In truth, “everyone” did not speak in favour of it.

Follow the money

In April, the majority of your representatives on Hume City Council voted to keep its accounts hidden from public scrutiny. One of the reasons given is that if you saw them you might ask too many questions.

Even public question time at council meetings is stage managed. Questions have to be sent in advance, questions will be rejected if they risk embarrassing or hurting a council member’s feelings, and council staff read aloud carefully prepared answers that are written for the comprehension of a pre-schooler.

There’s no debate, it’s one way traffic, and you’d better like it. Just be grateful your question was read out and move along.

A Touch of Frost

This wall of secrecy is at odds with Hume City Council’s policy to be transparent which applies to councillors and council staff.

Among its stated aims is to: 

  • Ensure community availability of information used to inform council decision making
  • Increase confidence and trust in the community by fostering a culture of openness, transparency and accountability
  • Ensure access to information that is current, easily accessible and disseminated in a timely and consistent manner
  • Council Information will be made available on the Council Website, at the Council Offices and/or on request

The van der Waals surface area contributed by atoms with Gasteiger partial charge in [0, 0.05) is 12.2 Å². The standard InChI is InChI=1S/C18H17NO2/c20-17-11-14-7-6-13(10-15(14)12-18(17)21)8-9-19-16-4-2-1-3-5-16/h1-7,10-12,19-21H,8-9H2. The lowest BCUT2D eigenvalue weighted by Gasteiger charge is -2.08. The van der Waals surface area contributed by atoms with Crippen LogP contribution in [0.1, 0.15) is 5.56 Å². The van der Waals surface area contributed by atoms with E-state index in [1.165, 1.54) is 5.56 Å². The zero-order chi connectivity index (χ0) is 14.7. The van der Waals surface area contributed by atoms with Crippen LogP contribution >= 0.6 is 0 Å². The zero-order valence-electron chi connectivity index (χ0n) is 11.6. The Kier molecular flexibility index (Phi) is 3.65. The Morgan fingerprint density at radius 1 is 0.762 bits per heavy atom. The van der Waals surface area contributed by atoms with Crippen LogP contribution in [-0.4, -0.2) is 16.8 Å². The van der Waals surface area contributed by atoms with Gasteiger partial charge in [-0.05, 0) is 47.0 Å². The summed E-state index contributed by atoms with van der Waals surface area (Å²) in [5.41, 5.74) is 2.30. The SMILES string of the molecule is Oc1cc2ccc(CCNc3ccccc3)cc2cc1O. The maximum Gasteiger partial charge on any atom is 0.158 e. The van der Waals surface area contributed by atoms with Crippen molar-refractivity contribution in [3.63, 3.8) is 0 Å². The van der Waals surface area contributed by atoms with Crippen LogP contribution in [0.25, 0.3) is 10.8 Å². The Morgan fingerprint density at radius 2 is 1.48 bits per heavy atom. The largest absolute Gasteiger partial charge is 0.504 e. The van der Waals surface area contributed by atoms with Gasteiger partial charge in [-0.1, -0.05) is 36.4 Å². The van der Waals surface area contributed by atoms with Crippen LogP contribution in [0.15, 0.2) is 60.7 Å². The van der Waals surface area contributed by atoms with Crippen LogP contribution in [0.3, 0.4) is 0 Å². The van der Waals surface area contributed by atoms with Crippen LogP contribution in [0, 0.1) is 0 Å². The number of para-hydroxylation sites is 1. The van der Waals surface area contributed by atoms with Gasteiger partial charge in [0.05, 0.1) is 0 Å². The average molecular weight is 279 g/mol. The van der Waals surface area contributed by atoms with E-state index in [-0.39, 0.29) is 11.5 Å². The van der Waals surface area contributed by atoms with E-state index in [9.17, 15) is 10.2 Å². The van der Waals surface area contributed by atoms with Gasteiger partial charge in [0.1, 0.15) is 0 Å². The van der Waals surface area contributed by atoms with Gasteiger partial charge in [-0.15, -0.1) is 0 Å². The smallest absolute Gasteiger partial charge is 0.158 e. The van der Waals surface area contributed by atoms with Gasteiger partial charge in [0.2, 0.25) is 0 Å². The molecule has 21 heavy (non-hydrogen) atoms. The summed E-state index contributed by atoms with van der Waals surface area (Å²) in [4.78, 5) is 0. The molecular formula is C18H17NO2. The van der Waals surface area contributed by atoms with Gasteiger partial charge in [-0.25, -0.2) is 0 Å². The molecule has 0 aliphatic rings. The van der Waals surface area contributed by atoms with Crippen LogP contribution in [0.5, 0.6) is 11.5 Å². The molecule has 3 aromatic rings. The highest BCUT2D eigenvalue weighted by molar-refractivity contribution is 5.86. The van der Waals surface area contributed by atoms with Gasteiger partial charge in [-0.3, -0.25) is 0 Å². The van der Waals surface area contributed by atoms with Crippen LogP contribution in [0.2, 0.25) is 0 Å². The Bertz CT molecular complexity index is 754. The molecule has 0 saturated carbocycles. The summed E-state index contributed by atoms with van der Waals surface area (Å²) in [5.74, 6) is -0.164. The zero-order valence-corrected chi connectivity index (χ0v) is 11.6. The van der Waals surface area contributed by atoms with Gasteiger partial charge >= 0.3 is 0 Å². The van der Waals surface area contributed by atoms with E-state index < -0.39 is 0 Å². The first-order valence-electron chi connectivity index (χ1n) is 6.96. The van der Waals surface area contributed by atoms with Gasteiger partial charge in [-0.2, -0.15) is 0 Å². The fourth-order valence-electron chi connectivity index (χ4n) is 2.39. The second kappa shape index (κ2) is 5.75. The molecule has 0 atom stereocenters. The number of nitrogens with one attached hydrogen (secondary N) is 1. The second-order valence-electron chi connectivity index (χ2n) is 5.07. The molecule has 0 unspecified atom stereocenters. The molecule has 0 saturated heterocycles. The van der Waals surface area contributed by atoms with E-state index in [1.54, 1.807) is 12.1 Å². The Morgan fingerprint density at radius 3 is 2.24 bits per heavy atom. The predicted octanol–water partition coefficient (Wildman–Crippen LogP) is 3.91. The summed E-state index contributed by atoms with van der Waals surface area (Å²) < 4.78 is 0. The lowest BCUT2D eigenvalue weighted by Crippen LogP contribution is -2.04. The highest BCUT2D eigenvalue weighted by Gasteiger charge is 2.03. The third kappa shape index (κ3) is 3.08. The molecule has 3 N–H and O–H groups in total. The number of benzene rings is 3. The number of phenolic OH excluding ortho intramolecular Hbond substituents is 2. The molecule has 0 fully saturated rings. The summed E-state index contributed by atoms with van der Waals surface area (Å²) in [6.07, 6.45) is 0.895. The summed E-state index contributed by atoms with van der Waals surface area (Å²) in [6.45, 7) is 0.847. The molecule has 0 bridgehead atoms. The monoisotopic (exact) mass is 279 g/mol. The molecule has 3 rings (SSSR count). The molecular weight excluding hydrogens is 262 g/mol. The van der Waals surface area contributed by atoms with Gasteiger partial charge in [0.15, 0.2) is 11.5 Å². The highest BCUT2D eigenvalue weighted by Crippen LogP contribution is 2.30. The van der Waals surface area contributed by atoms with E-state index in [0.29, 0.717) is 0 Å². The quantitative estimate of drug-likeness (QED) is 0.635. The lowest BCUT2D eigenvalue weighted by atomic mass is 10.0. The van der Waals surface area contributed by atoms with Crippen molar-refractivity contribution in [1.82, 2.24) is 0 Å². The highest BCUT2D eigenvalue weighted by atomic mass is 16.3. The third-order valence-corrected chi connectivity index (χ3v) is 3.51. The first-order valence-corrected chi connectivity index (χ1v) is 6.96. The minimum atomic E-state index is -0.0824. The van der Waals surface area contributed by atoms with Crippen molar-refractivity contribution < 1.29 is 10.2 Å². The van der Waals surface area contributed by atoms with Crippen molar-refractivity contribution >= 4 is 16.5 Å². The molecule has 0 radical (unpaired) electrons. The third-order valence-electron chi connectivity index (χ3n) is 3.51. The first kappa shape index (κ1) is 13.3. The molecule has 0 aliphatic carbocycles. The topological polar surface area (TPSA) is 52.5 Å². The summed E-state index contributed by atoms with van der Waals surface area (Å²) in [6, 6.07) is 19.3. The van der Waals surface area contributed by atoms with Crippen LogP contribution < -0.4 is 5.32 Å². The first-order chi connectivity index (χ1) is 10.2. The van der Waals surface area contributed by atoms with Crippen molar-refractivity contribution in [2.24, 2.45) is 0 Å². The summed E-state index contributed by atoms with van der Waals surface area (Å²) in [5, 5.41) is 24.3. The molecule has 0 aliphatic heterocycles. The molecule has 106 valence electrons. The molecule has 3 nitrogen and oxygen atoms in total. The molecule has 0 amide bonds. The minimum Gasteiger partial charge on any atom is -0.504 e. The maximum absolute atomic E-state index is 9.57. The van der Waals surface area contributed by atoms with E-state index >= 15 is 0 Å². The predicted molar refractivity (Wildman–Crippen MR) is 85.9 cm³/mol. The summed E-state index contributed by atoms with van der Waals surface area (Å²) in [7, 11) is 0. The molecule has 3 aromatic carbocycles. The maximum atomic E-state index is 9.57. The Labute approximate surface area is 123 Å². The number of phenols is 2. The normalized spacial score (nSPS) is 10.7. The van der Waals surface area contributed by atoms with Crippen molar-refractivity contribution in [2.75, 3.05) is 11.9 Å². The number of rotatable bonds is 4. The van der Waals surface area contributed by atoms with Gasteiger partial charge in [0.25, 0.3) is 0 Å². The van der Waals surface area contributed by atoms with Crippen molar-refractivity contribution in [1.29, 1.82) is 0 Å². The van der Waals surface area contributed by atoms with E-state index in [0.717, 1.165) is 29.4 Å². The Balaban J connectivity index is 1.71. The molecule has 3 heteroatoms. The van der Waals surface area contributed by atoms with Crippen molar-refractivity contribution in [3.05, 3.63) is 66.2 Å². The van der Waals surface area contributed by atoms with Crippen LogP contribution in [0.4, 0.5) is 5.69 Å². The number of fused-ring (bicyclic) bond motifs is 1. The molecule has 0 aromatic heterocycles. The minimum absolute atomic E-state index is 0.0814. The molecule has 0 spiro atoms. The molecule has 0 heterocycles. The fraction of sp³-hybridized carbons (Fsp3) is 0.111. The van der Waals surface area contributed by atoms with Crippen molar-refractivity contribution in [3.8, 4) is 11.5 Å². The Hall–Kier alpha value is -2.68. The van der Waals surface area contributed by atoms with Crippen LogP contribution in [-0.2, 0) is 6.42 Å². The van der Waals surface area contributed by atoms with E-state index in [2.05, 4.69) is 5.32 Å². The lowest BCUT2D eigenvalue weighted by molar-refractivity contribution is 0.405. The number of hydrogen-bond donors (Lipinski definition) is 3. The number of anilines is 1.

• In the interests of transparency, Council may, by resolution, determine to release information to the public even though it is confidential information
Sheena Frost, CEO, Hume City Council.
Sheena Frost, CEO, Hume City Council.

The council routinely fails on every point. It does not always make available information used to inform its decision making, and it frequently fails to ensure access to information in a timely manner, leading to a reduction in confidence and trust.

The person responsible for its public transparency policy is CEO Sheena Frost. She leads a council that protects itself with a ring-of-steel PR department.

We asked Ms Frost to comment. She responded saying she has been the CEO since July 2021, and that our questions have been sent to the council’s PR department.

On Friday 5 July council issued the following statement: “On 25 October 2021 council adopted the updated audit and risk Charter which included the “Removal of previous section 3.2.5 which related to section 66 of the Act.

“This section only applies to council meetings and delegated committees. The audit and risk committee does not fall into either category and its meetings are not required to be open to the public.

“This was in response to both confidentiality and privacy concerns that need to be carefully managed considering the sensitive nature of the reports the audit and risk committee receives in order to perform its role as an advisory committee to council.”

Frost was previously acting CEO of Casey Council, which has recently lost key members of staff to Hume City Council.

On Wednesday 3 July the council’s coordinator of risk management offered Sunbury Life all audit & risk committee agendas dating back to February 2022 if we paid council $32.70 – the standard fee for a request made under the freedom of information act.

Hume Council may well serve the people of Sunbury and Hume. But too many people at Hume Tower have forgotten they are also answerable to the people. Council documents are public documents, we paid for them and council committee meetings should be open to all.

All that’s needed to achieve this is a culture of openness, transparency, and accountability.